The ocean’s power sweeps over us without us even knowing. Whether we live landlocked or get to witness its ionic power firsthand, the ocean plays a fundamental role in shaping the global climate system. Even areas hundreds of miles away from any coastline are still largely influenced by the the planet’s oceans.
The ocean is key to the health of our planet, and what lies beneath it is no exception. Not only is the ocean a powerful source of planetary health, it provides us with many foods that are essential to achieving optimal health in our physical bodies. The mineral rich ocean waters provide a fertile breeding ground to both plants and animals that can play a beautiful role in our diets. Of course pollution, overfishing, and any number of other environmental factors make the subject of what to eat or not to eat a loaded question, and we prefer the keep our seafood intake highly considered—but there is so much edible goodness to be found. When we think of food from the ocean, fish is king, but in western culture we tend to forget that ocean plant life might be equally delicious, nutritious, and exciting!
It’s time to get excited about seaweed.
Seaweed is a rich dietary source of many vitamins and minerals including protein, calcium, vitamins A and C, and folate. But what is most unique about seaweed’s nutrient content is that it is one of the richest dietary sources of iodine, a mineral missing in most of our diets. Iodine is crucial in maintaining a healthy and regulated thyroid, which in turn helps regulate almost every other system in our bodies.
Healthier Thyroid = Healthier Human
Not only is seaweed excellent for your thyroid, it is one of nature’s most beautifying super foods. The vitamin, mineral, and antioxidant combination make it a powerhouse of skin and cellular health both internally and externally. Including seaweed on the regular in your diet is one of our favorite ways to get that glow!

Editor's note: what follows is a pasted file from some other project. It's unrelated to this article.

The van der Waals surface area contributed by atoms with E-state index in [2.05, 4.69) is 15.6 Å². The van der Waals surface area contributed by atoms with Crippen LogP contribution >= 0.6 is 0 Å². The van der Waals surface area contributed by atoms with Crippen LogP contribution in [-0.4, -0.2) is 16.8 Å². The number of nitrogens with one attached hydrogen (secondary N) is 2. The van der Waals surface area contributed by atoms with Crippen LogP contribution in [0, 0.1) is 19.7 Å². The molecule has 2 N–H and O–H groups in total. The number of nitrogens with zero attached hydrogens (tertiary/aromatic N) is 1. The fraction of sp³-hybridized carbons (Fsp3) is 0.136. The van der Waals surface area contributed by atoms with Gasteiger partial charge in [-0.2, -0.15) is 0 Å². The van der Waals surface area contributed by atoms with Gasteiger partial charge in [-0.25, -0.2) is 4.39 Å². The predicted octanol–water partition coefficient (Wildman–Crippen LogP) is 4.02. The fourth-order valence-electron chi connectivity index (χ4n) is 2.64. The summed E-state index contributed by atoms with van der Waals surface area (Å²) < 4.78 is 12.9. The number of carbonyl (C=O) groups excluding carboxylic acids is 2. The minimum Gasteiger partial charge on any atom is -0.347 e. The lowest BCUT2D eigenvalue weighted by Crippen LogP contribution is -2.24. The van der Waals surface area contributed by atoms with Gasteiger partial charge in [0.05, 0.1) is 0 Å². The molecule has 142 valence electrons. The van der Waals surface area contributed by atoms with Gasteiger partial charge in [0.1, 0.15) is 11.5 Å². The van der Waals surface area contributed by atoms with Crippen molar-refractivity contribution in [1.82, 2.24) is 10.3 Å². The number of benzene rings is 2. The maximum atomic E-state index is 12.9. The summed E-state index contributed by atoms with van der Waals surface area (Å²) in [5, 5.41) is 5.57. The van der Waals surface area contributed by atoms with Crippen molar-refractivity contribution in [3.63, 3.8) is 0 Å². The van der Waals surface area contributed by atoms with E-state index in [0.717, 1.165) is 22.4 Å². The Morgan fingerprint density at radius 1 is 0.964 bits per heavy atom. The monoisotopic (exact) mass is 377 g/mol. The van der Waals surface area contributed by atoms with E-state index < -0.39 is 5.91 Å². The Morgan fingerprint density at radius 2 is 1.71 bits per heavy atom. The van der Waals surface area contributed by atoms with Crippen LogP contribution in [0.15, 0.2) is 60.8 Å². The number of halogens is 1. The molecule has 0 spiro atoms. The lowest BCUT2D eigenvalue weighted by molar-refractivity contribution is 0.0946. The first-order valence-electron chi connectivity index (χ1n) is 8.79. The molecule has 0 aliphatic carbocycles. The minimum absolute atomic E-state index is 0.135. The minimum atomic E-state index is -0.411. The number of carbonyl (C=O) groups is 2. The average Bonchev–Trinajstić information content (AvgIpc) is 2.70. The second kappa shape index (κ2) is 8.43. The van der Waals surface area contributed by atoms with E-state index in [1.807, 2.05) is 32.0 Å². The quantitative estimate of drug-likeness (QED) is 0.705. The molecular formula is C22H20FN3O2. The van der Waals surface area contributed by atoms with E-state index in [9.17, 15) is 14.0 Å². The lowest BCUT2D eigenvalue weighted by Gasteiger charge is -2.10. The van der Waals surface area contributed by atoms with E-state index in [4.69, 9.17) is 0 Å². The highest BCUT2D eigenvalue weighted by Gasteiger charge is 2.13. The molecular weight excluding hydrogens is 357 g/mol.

So, you get it: Seaweed is super good for you, but outside of sushi you don’t know what to do with it. Here are a few words to help you navigate.
1 | Nori on the outside of Dragon Roll doesn’t really count
2 | Most generic seaweed salads don’t really count either because they are full of sugar, soy, wheat and other weird preservatives. Good seaweed salad isn’t bright green.
3 | Preparing seaweed is super easy and you can find most of these ingredients at Whole Foods or online with companies like Thrive Market or Vitacost.
Here is our breakdown of how to make the world’s healthiest seaweed salad.
Purchase all of these seaweeds dried.
HIJIKI—Hearty and dense hijiki provides a ‘meaty’ component to salad. It has a similar look to black rice when soaked.
ARAME—It comes in long thins strips. When soaked it has a very fine noodle quality.
WAKAME—One of our personal favorites, wakame has a really nice flavor. It’s slightly salty without being overpowering. The texture is soft and almost paper-like.
NORI—The most common of all seaweeds, nori is what you see wrapped around sushi rolls. We love to add it dried to salads to add a boost of flavor and crunch.
DULSE—The saltiest of all, you can purchase dulse in strips to tear into salads. The texture is salty and chewy. Or you can purchase dulse flakes in most health food stores, which are great to sprinkle on salads in place of salt.
KELP—Kelp is very tough and hard when dry, so it needs to be soaked the longest. You can use kelp to flavor vegetable stock or soups. We’re using it soaked, and chopped into thin strips. Kelp has also become popular as the “kelp noodle.” While we love kelp noodles and think they are fun to eat, they are more highly processed than something we’d choose to eat on the regular.
KOMBU—Like kelp, kombu is best used in boiled or cooked foods. The flavor is very deep, rich and salty. It is great added to soup our rice dishes. We’re boiling it to make ‘kombu dash’ as part of our dressing.
7 Seaweed Salad with Miso Dashi Dressing
- 1/4 cup dried hijiki, soaked in 2 cups water 15-20 minutes
- 1/4 cup dried arame, soaked in 2 cups water 15-20 minutes
- 1/4 cup dried wakame, soaked in 2 cups water 15-20 minutes
- 1 large piece of kelp, soaked in 2 cups water for at least 1 hour
- 1/4 cup dulse (If you can’t find dried dulse pieces, a few tablespoons of dulse flakes are fine.)
- 1/4 cup cilantro leaves, finely chopped
- Sesame seeds, for garnish
While all of the above seaweeds are soaking. Take 1 large piece of kombu (approximately 4-5 inches) and place in a medium pot of filtered water- 4 cups water. Slowly bring water to a boil- this should take 20-25 minutes. Before the water boils, remove kombu. This is your kombu dashi.
Set aside dashi to cool.
After hijiki, arame and wakame seaweeds are soaked. Drain well and mix together.
| Dressing |
- 2 tablespoons miso
- 1/2 cup kombu dashi
- 2 tablespoons sesame oil
- 1 tablespoon dijon mustard
- 1 teaspoon honey or maple syrup
- 1-2 tablespoons water, if needed
Blend all dressing ingredients until fully emulsified.
Toss dressing with hijiki, arame and wakame. Mix with cilantro. Top with dulse pieces or a few sprinkles of dulse flakes. Add sesame seeds with garnish.
Serves 6-8 as an appetizer *
*We love to serve this in a big bowl with extra greens, sauerkraut and avocado. It is dense on its own and makes an amazing addition to any salad or bowl.